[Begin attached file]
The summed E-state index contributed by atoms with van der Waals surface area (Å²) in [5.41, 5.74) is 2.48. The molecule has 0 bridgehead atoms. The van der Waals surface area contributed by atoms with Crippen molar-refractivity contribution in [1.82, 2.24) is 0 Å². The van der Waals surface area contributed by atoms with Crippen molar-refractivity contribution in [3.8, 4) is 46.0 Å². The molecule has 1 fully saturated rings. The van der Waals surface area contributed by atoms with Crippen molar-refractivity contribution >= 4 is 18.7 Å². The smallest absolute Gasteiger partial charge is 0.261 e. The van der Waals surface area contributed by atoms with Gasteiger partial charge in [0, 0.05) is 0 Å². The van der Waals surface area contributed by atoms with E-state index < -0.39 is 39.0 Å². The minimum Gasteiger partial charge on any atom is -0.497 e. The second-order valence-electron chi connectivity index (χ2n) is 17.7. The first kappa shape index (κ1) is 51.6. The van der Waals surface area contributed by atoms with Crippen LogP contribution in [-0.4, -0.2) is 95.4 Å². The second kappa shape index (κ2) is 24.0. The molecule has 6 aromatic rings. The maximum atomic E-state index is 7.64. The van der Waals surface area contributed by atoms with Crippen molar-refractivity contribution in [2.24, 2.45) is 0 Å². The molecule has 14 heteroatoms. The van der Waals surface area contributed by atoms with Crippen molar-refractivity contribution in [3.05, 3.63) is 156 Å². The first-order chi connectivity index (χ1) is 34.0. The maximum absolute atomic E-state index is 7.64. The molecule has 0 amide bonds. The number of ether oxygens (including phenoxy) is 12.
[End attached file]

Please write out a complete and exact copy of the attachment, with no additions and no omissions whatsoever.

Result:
The summed E-state index contributed by atoms with van der Waals surface area (Å²) in [5.41, 5.74) is 2.48. The molecule has 0 bridgehead atoms. The van der Waals surface area contributed by atoms with Crippen molar-refractivity contribution in [1.82, 2.24) is 0 Å². The van der Waals surface area contributed by atoms with Crippen molar-refractivity contribution in [3.8, 4) is 46.0 Å². The molecule has 1 fully saturated rings. The van der Waals surface area contributed by atoms with Crippen molar-refractivity contribution >= 4 is 18.7 Å². The smallest absolute Gasteiger partial charge is 0.261 e. The van der Waals surface area contributed by atoms with Gasteiger partial charge in [0, 0.05) is 0 Å². The van der Waals surface area contributed by atoms with E-state index < -0.39 is 39.0 Å². The minimum Gasteiger partial charge on any atom is -0.497 e. The second-order valence-electron chi connectivity index (χ2n) is 17.7. The first kappa shape index (κ1) is 51.6. The van der Waals surface area contributed by atoms with Crippen LogP contribution in [-0.4, -0.2) is 95.4 Å². The second kappa shape index (κ2) is 24.0. The molecule has 6 aromatic rings. The maximum atomic E-state index is 7.64. The van der Waals surface area contributed by atoms with Crippen molar-refractivity contribution in [2.24, 2.45) is 0 Å². The molecule has 14 heteroatoms. The van der Waals surface area contributed by atoms with Crippen molar-refractivity contribution in [3.05, 3.63) is 156 Å². The first-order chi connectivity index (χ1) is 34.0. The maximum absolute atomic E-state index is 7.64. The molecule has 0 amide bonds. The number of ether oxygens (including phenoxy) is 12.